IMEA Student Teacher of the Year, Monmouth Grad Kaitlyn McCullough ’23, in Charge of Choirs at Orion

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For quite some time, 2023 graduate Kaitlyn McCullough knew she wanted to go to Monmouth College. She just didn’t know what she was going to do when she got there.

“As a freshman, I was undecided, technically,” said McCullough. “I remember telling my admission counselor, ‘I don’t really know what I want to do.’ I knew I wanted to do music in some capacity, so I joined the Chorale.”

Being part of the vocal ensemble at the College included singing in Austria and the Czech Republic on the group’s spring break trip to Europe in 2020.

Also during that freshman year, the Presbyterian Scholarship recipient found herself firmly on the academic fence as she took a pair of introductory courses – one on the Hebrew Bible with former faculty member Dan Ott, and the other on music theory with professor Tim Pahel.

“By the end of my freshman year, music won out, and I declared it as my major,” said McCullough.

Her first teaching award

Three years later, McCullough was in the final stages of earning her music education degree, completing her student teaching in the Monmouth-Roseville district. The experience went so well that she was named the Student Teacher of the Year by the Illinois Music Education Association.

“As part of my teacher licensure track, I observed the practicum at the local schools – what they were doing in elementary school, in middle school and at the high school,” said McCullough. “While I was at the high school, their music director, Kevin Ferry, asked, ‘Do you know where you’re going to student-teach yet?’ I told him I didn’t, and he said, ‘You should student-teach with me.'”

“Kaitlyn was given the freedom for a lot of hands-on experience, including working with the choirs and serving as a musical director,” said Pahel.

“I really loved his kids, and I got to help out with their musical, which was Footloose,” said McCullough. “I couldn’t have asked for a better experience.”

Her first job

Ferry also told McCullough of an open position at Orion, a school district in M-R’s conference, and McCullough, who graduated from Monmouth with department honors, got the job. She directs the grade 6-12 choirs and is in charge of the music side of Orion’s spring theatre production. She also directs Syncopation, Orion High School’s vocal jazz ensemble.

“I’m making wonderful connections with the kids,” she said. “I loved the recognition that came from the IMEA, but there have been so many other little moments with students affirming that I’m in the right career. A lot of it is seeing the same person in my students that I was at their age.”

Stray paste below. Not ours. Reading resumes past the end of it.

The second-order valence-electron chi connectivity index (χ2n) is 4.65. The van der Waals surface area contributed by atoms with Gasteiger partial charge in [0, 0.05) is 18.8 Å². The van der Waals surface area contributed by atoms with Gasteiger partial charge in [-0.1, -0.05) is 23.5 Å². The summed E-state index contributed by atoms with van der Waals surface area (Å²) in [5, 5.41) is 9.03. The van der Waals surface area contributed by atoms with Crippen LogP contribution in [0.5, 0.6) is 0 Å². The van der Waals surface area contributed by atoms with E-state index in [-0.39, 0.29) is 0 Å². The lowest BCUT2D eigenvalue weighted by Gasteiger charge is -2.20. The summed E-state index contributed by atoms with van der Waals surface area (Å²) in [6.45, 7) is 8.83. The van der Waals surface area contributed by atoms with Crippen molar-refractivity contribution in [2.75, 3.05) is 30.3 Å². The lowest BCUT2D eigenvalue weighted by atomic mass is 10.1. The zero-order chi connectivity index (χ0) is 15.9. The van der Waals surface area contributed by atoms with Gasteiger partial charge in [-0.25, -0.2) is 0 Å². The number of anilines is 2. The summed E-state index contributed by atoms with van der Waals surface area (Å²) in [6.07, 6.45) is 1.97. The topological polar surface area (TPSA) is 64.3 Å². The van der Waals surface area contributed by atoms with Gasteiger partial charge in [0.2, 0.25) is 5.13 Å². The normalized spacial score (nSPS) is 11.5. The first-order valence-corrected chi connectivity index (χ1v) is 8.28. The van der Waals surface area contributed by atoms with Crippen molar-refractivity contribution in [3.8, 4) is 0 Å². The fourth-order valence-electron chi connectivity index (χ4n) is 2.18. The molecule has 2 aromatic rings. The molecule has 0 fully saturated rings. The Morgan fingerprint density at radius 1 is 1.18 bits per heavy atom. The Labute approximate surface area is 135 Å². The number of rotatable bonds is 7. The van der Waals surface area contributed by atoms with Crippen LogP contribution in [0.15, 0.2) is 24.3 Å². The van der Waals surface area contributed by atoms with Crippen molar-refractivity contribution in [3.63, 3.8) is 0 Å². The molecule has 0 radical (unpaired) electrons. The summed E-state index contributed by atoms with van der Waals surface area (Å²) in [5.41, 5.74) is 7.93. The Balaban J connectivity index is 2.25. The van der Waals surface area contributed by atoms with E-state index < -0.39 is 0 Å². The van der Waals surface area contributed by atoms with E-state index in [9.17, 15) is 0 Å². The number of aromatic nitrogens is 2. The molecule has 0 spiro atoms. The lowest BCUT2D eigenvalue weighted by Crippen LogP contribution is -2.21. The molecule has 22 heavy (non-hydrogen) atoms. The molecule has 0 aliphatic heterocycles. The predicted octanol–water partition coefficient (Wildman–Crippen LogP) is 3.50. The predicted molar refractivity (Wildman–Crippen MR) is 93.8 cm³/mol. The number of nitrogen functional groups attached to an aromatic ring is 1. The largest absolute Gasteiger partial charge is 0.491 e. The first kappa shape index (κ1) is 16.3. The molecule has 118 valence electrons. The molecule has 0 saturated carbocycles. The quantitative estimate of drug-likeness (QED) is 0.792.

Teachers have long delighted in “light bulb” or “a-ha” moments, when a student finally grasps a key concept. That’s something that McCullough has experienced, too.

“Maybe we had a rough rehearsal, and there’s some tension in the room,” she said. “It’s that student coming up and saying they want to go above and beyond. ‘I want to work harder. I want to take on a bigger role.'”

As she works with students trying to figure out their next step in education, McCullough said she’ll be an advocate for Monmouth College. One way she’s done that is to have Pahel and some of his students visit Orion to talk about how music can work in college.

“Dr. Pahel explained what Monmouth College is all about, and how Chorale is made up of students from all majors – that it’s not only a group for music majors,” said McCullough. “One of the biggest things he told them was, ‘You don’t have to major in music, but you should always be involved in music.'”

Music professor Justin Swearinger, who serves as the College’s director for instrumental activities, will soon be making the 40-minute drive to Orion for a similar session.

Her first time on campus

McCullough said her first exposure to Monmouth came as a seventh-grade student when she attended the LUX Summer Institute for Theological Leadership directed by Ott’s wife, the Rev. Teri Ott, who was Monmouth’s chaplain for more than a decade.

“I fell in love with the campus and I knew I wanted to go there,” said McCullough, who was still too young to be a student at Greenview High School, located north of Springfield and west of Lincoln.

Eventually, she landed on a major at the school that was at the top of her list for a solid five years.

“I love it. I love it,” said McCullough of her career choice. “It’s super rewarding. Good music is being made here.”

***Courtesy of Barry McNamara, Monmouth College***

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